Judge tosses lawsuit by marijuana credit union seeking federal approval


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DENVER — A judge dismissed a lawsuit Tuesday by a credit union that serves Colorado’s marijuana businesses that was seeking federal approval.

U.S. District Judge R. Brooke Jackson said federal law prohibits marijuana and that giving approval to Fourth Corner Credit Union would be breaking the law.

The majority of marijuana businesses are cash only and the credit union challenged a decision by the U.S. Federal Reserve Bank of Kansas City that it could not take deposits or issue credit.

The credit union was chartered by Colorado in 2014, but several marijuana businesses are concerned over robberies because it is cash only. Recreational marijuana use was approved by Colorado voters in 2012 and sales began in January 2014.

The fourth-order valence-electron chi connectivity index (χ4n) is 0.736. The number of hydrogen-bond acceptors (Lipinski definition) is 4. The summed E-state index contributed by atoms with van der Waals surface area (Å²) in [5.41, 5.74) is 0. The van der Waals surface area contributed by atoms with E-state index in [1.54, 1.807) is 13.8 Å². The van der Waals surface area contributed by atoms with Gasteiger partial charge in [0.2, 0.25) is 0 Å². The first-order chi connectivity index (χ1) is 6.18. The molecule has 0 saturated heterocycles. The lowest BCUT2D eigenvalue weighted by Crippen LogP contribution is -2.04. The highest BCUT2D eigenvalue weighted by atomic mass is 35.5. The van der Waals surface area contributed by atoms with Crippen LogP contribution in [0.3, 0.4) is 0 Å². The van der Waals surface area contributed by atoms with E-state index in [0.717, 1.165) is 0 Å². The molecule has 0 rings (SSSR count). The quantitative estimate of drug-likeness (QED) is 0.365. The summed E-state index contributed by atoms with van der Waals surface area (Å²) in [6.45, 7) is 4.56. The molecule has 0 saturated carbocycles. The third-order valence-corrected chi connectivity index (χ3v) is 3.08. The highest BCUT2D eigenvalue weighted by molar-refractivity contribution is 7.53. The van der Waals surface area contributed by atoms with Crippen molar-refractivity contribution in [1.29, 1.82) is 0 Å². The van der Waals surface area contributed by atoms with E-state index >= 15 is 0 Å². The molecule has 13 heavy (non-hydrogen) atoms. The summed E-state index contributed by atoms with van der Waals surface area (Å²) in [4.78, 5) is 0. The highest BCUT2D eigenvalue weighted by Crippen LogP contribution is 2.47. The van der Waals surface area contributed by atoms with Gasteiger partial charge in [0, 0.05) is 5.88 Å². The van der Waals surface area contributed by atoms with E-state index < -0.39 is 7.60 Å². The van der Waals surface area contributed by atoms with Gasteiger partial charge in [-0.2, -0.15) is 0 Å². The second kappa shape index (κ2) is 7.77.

The Federal Reserve argued money from marijuana businesses should not be allowed into the central banking system because the drug remains outlawed on the federal level.

Jackson said banking system for the marijuana industry needs to be resolved by Congress.

“There’s no shortcut, there’s no Band-Aid, there’s no workaround to fix this industry-wide,” Aaron Smith, executive director of the National Cannabis Industry Association, told The Associated Press.

“Forcing cannabis businesses to operate without banking access is a crisis, affecting public safety, law-abiding businesses and the state officials in charge of regulating them.”


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